James Cole Clay has been working as a film critic for the better part of a decade covering new releases, blu ray reviews and the occasional drive-in cult classic. His writing is dedicated to discovering social politics through diverse voices, primarily focusing on Women In Film and LGBTQ cinema.
James Cole Clay // Film Critic
Director of GHOST OF THE SHELL, Rupert Sanders (SNOW WHITE AND THE HUNTSMAN), earned the gig when Steven Spielberg saw a HALO commercial that he directed on television. While the commercial uses a visual style that undoubtedly works in short form, and on the visual side, Sanders has struggled to assemble an engrossing film filled with character arcs and relevant thought-provoking themes — which great sci-fi films hinge themselves upon.
Based on the manga series GHOST IN THE SHELL, the film of the same name had an anime film rote of beauty that painted a futuristic city-scape that brought the world to life. And while personally I’m not a fan of the source material, the big Hollywood version perked my ears quite a bit. With Scarlett Johansson in the lead role as an android with peak physical abilities and a human brain, this story had the upmost potential to wow with its beauty and action choreography.
Before we get any further down this rabbit-hole, the premise of GHOST IN THE SHELL is pretty remarkable. In the near future, humans are saved from their own mortality and are given cyber-enhanced upgrades so their bodies can last longer, maybe forever. Major (Johansson) is the perfect embodiment as she is the first example of an android with a fully-operational human brain. Adeptly, the script by Jamie Moss (STREET KINGS) and William Wheeler (QUEEN OF KATWE) tackles issues of spiritualism and the consent of women. However, this story requires a ton of exposition and its streamlined for the sake of Hollywood — the weight of these themes were too heavy for this film to take on and it all feels like a waste, especially in 2017 when having an open discourse about consent is so incredibly important.
While there could, and should have been, more to this rendition to chew on cerebrally, visually it’s stunning, and you have to give that up to Sanders. Even in the day time, the cityscape is painted in bright neon lights that eat up the agriculture, from the obnoxious billboards to the constant dampness of water flooding the streets. Unfortunately, in today’s world of tent pole films beautiful CGI work is a dime a dozen, even if the budget is $130 million.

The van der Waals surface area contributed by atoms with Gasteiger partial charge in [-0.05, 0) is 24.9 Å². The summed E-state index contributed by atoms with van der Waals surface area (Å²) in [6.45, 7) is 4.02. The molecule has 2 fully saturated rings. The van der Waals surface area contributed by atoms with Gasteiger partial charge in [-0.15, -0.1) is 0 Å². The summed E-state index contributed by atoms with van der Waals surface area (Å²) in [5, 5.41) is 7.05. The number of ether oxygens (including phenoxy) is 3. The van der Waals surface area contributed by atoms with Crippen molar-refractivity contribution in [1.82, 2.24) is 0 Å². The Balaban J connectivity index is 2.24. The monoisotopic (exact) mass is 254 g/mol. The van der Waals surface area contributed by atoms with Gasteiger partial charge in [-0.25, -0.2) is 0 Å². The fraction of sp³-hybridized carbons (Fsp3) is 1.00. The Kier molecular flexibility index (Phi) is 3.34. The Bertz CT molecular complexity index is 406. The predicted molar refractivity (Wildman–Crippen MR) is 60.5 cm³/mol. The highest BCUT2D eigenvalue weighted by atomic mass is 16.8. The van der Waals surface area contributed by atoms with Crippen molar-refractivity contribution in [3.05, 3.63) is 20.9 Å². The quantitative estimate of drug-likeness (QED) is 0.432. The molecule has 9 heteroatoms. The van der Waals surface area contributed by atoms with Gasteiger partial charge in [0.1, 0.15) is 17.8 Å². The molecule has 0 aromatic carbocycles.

If GHOST IN THE SHELL succeeds financially, it will be solely due to the work of Johansson, who has shown time and time again why she can carry a multitude of films. Her character of Major doesn’t really emote on the surface, but she practices restraint and keeps a perplexed look on her face, which brings a mansion of mystery to her performance. She conceals her feelings as she receives flashes of past memories and routine maintenance from her physician Dr. Ouelet (Juliet Binoche). And not to mention she wields formidable 9mm pistols in gunfights. Oddly, her best scene is when she has a standoff with an obsolete model of her same making, Kuze (Michael Pitt, who gives the best performance in the film) a beat up android who talks in the creepiest AOL/“You’ve Got Mail” voice one could possibly imagine.
GHOST IN THE SHELL isn’t the disaster that the film community could have imagined. While it’s visually sumptuous, the films lacks a narrative husk. Really this comes down to the direction, which is the equivalent of the candy aisle without any vegetables in sight.
GHOST IN THE SHELL opens nationwide on Friday, March 31.